Originally posted to ydnar.vox.com in September 2006.
Before the unfortunate incident with my foot I drove & hiked up to the top of Mauna Kea. This is kind of cool for two reasons:
There's also a lake up there, about 30 minutes from the road at 13000 feet. It was here that I decided that my express Jeep elevator to the summit was gonna have to pause. I started feeling dizzy and a little short of breath, and came pretty close to going back down. I didn't, and after 20 minutes or so hiking (just out of view of the car, road & civilization in general) up the pumice/dirt/lava mountain my heart stopped racing and I could walk around at will. Yay quitting smoking!
After the requisite half-hour, I crested the last hill and looked down on this eerie lake, completely out of place in this moonscape. I walked down into the crater and circled the lake, finding a small patch of life clinging on to the edge of the water. The air and sun were unlike any place I've ever been, mica crisp and glinting. I read that most of the UV protection is gone at this altitude, so wearing sun protection is a really good idea.
I hiked up the far side of the lake, climbing up huge boulders and found a USGS marker. I stooped down to photograph it and when I turned around I saw two people in the distance. They were hiking around Mauna Kea with their daughter who showed up a few minutes later. They were from Hilo, and had parked their car in a spot much closer to the lake (sans crazy uphill hike). Oddly I saw their car parked in the same spot when I came back down the mountain a couple hours later.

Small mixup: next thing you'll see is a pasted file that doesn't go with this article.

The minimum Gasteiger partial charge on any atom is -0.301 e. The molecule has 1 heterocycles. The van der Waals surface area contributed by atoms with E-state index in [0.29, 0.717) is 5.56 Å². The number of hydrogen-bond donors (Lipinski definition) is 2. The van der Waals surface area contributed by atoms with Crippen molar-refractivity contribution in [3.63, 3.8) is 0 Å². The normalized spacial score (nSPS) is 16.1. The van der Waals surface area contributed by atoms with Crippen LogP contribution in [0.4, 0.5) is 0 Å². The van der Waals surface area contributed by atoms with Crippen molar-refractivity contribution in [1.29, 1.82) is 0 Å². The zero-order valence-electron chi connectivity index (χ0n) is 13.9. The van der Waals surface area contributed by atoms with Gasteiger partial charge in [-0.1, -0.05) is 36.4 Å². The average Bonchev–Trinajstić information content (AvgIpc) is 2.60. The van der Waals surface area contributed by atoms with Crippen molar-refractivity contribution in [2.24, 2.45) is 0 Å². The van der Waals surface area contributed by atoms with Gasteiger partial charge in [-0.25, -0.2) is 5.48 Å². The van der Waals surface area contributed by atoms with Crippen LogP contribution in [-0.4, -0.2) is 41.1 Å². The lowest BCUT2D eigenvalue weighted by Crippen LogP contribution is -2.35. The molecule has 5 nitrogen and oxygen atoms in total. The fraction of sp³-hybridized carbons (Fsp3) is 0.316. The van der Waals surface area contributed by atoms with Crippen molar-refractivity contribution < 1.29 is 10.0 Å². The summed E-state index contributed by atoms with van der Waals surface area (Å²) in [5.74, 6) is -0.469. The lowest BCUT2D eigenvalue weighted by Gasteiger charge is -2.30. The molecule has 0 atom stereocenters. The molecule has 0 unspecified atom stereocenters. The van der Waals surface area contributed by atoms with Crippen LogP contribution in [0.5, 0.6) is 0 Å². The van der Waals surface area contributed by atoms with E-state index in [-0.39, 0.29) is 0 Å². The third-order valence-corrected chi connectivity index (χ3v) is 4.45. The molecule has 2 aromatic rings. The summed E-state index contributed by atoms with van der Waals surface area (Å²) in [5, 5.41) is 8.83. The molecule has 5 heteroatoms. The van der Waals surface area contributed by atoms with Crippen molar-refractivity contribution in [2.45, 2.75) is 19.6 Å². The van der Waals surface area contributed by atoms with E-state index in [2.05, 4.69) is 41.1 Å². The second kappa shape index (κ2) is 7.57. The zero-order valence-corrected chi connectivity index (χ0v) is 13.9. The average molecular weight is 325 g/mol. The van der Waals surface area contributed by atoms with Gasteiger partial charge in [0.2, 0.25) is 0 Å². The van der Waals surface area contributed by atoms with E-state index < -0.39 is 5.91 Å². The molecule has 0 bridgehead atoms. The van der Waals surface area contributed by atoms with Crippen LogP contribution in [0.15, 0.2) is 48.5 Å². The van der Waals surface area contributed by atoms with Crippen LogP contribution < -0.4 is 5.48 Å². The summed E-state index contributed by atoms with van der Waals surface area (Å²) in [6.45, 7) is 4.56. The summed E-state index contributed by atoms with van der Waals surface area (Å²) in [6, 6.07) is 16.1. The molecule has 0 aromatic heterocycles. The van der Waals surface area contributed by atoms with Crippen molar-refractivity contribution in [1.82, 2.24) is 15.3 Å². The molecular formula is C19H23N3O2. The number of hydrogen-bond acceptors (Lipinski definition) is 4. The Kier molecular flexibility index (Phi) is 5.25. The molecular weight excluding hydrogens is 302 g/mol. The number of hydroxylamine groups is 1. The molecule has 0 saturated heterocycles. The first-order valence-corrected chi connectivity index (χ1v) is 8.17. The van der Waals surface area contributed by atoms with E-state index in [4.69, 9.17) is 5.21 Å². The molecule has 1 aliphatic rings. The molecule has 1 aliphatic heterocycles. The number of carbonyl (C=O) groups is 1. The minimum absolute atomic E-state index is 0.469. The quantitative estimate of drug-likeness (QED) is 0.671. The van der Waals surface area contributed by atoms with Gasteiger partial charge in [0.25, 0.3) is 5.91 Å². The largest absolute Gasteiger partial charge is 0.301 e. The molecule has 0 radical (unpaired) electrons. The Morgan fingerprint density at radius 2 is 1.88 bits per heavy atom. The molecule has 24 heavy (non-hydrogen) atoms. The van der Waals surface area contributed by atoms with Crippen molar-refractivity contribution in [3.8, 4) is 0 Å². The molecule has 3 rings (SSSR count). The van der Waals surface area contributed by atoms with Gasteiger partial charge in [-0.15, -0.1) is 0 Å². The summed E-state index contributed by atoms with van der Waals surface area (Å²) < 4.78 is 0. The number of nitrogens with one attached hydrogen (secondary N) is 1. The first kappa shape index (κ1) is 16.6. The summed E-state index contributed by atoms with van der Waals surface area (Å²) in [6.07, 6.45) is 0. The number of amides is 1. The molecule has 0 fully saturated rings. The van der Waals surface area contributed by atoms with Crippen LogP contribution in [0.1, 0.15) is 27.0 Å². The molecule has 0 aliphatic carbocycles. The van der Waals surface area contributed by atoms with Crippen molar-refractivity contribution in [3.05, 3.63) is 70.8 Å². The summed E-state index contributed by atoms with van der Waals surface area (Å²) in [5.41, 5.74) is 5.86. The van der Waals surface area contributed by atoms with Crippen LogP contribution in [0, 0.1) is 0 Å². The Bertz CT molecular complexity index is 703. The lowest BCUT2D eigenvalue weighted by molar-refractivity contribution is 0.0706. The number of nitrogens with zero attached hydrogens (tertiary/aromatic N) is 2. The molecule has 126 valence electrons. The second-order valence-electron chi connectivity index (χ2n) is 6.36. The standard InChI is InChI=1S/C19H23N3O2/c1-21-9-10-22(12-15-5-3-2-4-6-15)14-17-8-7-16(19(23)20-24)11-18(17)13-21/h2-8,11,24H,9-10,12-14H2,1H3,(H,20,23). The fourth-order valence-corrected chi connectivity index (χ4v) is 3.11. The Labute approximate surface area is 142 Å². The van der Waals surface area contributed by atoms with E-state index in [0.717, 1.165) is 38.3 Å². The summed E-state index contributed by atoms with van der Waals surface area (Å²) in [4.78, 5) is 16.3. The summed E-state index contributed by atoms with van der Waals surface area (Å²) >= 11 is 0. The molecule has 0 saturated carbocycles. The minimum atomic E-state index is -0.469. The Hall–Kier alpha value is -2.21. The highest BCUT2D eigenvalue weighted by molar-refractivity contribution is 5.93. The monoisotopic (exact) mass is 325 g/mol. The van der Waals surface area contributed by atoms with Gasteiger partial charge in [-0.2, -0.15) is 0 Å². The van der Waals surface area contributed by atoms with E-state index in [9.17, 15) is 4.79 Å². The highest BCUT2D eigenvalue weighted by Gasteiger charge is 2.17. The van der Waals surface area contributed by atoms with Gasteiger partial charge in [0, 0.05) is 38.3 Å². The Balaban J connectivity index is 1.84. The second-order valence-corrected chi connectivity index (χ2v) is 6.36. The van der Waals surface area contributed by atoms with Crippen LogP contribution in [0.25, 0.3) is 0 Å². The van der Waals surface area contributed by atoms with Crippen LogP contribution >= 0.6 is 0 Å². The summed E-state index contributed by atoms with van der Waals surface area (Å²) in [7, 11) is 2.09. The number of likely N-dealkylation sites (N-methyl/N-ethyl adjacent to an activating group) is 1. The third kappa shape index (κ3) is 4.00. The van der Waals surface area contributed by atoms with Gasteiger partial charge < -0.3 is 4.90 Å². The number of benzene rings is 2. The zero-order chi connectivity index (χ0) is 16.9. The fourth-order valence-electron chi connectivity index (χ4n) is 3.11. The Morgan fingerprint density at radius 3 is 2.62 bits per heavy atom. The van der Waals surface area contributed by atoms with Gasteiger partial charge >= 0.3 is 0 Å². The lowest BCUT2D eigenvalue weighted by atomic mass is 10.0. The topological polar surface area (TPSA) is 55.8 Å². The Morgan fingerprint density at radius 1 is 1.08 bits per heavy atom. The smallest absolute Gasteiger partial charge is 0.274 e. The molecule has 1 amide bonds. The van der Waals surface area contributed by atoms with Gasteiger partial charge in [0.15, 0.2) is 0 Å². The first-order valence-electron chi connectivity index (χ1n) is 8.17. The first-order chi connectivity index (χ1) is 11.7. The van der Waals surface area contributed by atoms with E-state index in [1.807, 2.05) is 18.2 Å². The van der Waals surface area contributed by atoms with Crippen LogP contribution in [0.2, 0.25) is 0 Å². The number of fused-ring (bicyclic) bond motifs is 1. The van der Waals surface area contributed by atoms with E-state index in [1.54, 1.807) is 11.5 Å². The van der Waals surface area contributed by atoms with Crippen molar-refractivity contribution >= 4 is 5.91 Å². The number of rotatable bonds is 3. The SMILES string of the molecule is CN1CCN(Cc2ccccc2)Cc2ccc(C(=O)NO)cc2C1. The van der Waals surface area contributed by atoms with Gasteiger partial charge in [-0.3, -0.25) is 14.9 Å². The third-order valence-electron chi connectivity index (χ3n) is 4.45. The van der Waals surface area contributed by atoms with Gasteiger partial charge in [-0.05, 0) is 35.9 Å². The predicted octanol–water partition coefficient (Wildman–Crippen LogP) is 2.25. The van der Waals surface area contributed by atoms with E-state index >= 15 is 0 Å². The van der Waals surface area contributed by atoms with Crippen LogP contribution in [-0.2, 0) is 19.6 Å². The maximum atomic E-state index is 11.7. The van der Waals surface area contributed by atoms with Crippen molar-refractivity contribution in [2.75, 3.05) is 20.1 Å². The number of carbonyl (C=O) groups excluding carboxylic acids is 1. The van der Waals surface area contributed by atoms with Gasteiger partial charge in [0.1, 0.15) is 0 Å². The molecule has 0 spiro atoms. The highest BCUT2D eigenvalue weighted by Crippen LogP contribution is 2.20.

I got back to the car, feeling ever more confident with my new high-altitude lungs. Drove the rest of the way up to the summit where the observatories were. It was some serious Evil Genius NASA shit. I kept looking around for guys in silver jumpsuits driving golf carts.
Determined to get to the top of the mountain, I had one more climb. Or should I say, slide down a stupidly steep slope on the wrong side of a guardrail and then a climb. On top of Mauna Kea is a traditional Hawaiian shrine, constructed of tied wood, feathers, stone and offerings. It seemed right that the highest piece of land in the Pacific wasn't bereft of something truly human. The only other thing on the summit was another USGS marker, uncerimoniously sunk into a concrete/steel post.